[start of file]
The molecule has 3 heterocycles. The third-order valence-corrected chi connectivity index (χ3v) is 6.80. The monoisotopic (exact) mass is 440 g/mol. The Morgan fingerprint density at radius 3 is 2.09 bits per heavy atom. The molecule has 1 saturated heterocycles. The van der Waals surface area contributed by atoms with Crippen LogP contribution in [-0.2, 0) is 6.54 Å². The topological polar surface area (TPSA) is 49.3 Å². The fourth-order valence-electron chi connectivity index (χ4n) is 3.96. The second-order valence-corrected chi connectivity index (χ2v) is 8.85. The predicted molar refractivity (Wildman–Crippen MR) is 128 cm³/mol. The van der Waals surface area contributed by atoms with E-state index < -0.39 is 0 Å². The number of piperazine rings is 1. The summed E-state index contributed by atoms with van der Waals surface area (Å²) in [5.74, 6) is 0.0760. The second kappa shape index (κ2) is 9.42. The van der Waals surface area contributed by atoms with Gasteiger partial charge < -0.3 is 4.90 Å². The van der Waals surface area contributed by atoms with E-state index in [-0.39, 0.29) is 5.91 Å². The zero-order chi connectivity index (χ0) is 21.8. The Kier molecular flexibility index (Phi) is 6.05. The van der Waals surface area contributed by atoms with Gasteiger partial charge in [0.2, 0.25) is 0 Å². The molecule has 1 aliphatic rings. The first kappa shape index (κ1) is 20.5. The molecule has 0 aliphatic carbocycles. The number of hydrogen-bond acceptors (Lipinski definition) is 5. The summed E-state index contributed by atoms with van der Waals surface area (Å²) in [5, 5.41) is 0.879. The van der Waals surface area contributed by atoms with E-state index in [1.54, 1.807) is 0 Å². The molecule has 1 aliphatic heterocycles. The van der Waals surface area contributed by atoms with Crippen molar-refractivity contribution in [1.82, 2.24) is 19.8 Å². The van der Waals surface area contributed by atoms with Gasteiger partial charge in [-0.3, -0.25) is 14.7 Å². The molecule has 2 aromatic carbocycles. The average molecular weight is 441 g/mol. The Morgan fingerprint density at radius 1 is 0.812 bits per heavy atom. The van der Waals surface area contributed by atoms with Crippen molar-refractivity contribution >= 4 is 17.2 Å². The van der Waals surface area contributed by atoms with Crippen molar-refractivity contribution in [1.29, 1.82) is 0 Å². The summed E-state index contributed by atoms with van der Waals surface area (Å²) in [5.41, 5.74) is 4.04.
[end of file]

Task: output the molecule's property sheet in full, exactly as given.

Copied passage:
The molecule has 3 heterocycles. The third-order valence-corrected chi connectivity index (χ3v) is 6.80. The monoisotopic (exact) mass is 440 g/mol. The Morgan fingerprint density at radius 3 is 2.09 bits per heavy atom. The molecule has 1 saturated heterocycles. The van der Waals surface area contributed by atoms with Crippen LogP contribution in [-0.2, 0) is 6.54 Å². The topological polar surface area (TPSA) is 49.3 Å². The fourth-order valence-electron chi connectivity index (χ4n) is 3.96. The second-order valence-corrected chi connectivity index (χ2v) is 8.85. The predicted molar refractivity (Wildman–Crippen MR) is 128 cm³/mol. The van der Waals surface area contributed by atoms with E-state index < -0.39 is 0 Å². The number of piperazine rings is 1. The summed E-state index contributed by atoms with van der Waals surface area (Å²) in [5.74, 6) is 0.0760. The second kappa shape index (κ2) is 9.42. The van der Waals surface area contributed by atoms with Gasteiger partial charge < -0.3 is 4.90 Å². The van der Waals surface area contributed by atoms with E-state index in [-0.39, 0.29) is 5.91 Å². The zero-order chi connectivity index (χ0) is 21.8. The Kier molecular flexibility index (Phi) is 6.05. The van der Waals surface area contributed by atoms with Gasteiger partial charge in [0.2, 0.25) is 0 Å². The molecule has 1 aliphatic rings. The first kappa shape index (κ1) is 20.5. The molecule has 0 aliphatic carbocycles. The number of hydrogen-bond acceptors (Lipinski definition) is 5. The summed E-state index contributed by atoms with van der Waals surface area (Å²) in [5, 5.41) is 0.879. The van der Waals surface area contributed by atoms with E-state index in [1.54, 1.807) is 0 Å². The molecule has 1 aliphatic heterocycles. The van der Waals surface area contributed by atoms with Crippen molar-refractivity contribution in [1.82, 2.24) is 19.8 Å². The van der Waals surface area contributed by atoms with Gasteiger partial charge in [-0.3, -0.25) is 14.7 Å². The molecule has 2 aromatic carbocycles. The average molecular weight is 441 g/mol. The Morgan fingerprint density at radius 1 is 0.812 bits per heavy atom. The van der Waals surface area contributed by atoms with Crippen molar-refractivity contribution >= 4 is 17.2 Å². The van der Waals surface area contributed by atoms with Crippen molar-refractivity contribution in [1.29, 1.82) is 0 Å². The summed E-state index contributed by atoms with van der Waals surface area (Å²) in [5.41, 5.74) is 4.04.